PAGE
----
Planned Parenthood and other major women's health organizations have responded to the Senate's vote on the Affordable Care Act (aka Obamacare). The Republican-majority Senate, with a tie-breaking vote from Vice President Mike Pence, voted to open discussions on repealing Obamacare. They will now debate the concept.
The repeal of Obamacare is something that the GOP has been trying to do for years. A health care bill passed in the House in May, but it is stumbling in the Senate. That bill was very unpopular as the nonpartisan Congressional Budget Office (CBO) estimated it would leave more than 23 million people without insurance by 2026.
The Senate introduced a new version of a health care bill, but it is also with issues. A replacement bill is being referred to in general as Trumpcare. Now, after fumbling on making a new health care bill themselves, senators will discuss possible plans for just getting rid of Obamacare and what a replacement would look like.
The CBO estimates that 17 million people would lose insurance by 2018 should Congress repeal Obamacare without a replacement. A shocking 32 million people would lose insurance by 2026.
Women's health advocates are worried about the potential effects for women. The Republicans' replacement bills include language that would defund Planned Parenthood while potentially taking away Obamacare protections on access to birth control.
Dawn Laguens, Executive Vice President of Planned Parenthood Federation of America, said in a statement,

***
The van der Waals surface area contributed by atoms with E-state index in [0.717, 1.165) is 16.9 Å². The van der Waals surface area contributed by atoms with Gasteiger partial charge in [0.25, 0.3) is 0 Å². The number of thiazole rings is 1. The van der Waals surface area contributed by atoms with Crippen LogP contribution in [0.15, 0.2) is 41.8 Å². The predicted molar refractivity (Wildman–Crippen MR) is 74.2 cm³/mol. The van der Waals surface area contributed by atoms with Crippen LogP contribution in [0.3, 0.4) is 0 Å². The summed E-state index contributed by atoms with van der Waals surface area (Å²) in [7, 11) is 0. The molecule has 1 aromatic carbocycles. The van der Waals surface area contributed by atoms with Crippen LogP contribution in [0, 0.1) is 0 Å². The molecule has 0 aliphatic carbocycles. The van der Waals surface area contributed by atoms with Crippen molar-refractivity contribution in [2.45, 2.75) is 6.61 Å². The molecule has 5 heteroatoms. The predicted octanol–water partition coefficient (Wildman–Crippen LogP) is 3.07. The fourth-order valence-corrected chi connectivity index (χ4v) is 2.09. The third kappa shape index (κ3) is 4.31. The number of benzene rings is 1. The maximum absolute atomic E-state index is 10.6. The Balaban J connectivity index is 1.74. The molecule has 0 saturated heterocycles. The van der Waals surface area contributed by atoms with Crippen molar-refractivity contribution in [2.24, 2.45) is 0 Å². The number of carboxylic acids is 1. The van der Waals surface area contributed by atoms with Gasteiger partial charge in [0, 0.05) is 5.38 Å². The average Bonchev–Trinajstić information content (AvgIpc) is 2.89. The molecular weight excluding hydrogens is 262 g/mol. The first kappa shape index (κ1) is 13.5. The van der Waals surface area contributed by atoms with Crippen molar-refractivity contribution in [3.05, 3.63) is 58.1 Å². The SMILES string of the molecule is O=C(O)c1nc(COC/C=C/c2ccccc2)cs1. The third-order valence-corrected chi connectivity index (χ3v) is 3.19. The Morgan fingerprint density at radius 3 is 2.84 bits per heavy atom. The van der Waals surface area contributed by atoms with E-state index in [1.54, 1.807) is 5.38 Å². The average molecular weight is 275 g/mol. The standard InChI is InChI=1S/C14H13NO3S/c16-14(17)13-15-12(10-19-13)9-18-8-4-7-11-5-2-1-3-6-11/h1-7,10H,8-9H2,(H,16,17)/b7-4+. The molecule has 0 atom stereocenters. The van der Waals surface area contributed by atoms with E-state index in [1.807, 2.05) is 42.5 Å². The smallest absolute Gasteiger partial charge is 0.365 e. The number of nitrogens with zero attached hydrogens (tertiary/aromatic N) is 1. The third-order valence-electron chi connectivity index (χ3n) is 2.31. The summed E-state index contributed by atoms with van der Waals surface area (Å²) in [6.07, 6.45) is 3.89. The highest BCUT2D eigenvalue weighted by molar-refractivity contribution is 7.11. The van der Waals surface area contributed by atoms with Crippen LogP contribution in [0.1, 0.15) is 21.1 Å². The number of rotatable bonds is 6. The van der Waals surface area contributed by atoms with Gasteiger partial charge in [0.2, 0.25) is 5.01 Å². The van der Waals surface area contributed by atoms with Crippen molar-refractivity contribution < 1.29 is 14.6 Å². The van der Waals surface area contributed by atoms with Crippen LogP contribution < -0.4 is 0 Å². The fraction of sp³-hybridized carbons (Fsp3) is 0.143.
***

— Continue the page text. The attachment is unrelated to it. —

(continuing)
From ending maternity coverage and the birth control benefit for millions to blocking women's access to preventive care at Planned Parenthood, every version of Trumpcare has been devastating to women. And at every step of the process, this legislation has only gotten worse as Republican leaders have chipped away at women's health and rights. The Senate must reject Trumpcare, or they will be responsible for putting millions of people's lives at risk.
As Planned Parenthood has been saying, Laguens reiterated that Trumpcare would be "the worst bill for women in a generation."
President Ilyse Hogue said in a statement,
Republicans like Sens. Dean Heller and Rob Portman should be ashamed of themselves for ignoring the floods of people calling, protesting, and fighting like hell to keep their healthcare coverage. The senators who voted to advance this bill yet again demonstrated that they will cast the health and well-being of women and families to the side in order to score points with the fringe elements of their base.
President and CEO Nancy Northup said in a statement,
Repealing the ACA would be a disaster for all Americans, and would deal a devastating blow to women's health and well-being. Senate Republicans are using undemocratic and unprecedented means to rob coverage and critical services from millions of women, sending them back to a time when women's health care services were not considered essential.
President Andrea Miller said in a statement,
Senate Republicans voted to open the floodgates and debate a harmful health care bill that would leave millions uninsured, devastating underserved communities. As drafted, the proposed bill would undo the benefits of the Affordable Care Act, which vastly improved women's health and gave 55 million women affordable access to birth control. It would stifle access to reproductive health care and could threaten coverage for maternity services and other essential health benefits, limiting access to care for new mothers.
Dr. Willie Parker, Board Chair of Physicians for Reproductive Health, said in a statement,
I am disappointed that the Senate rushed ahead with their efforts to repeal the ACA, without the benefit of listening to the medical professionals, patients, and advocates who understand what's at stake for our nation's health.
And the Women's March called the vote "shameful" in a statement, adding,
We will continue to face sexist and misogynistic policy that harms us from this administration and congress. We will meet each hurdle with the same veracity and commitment.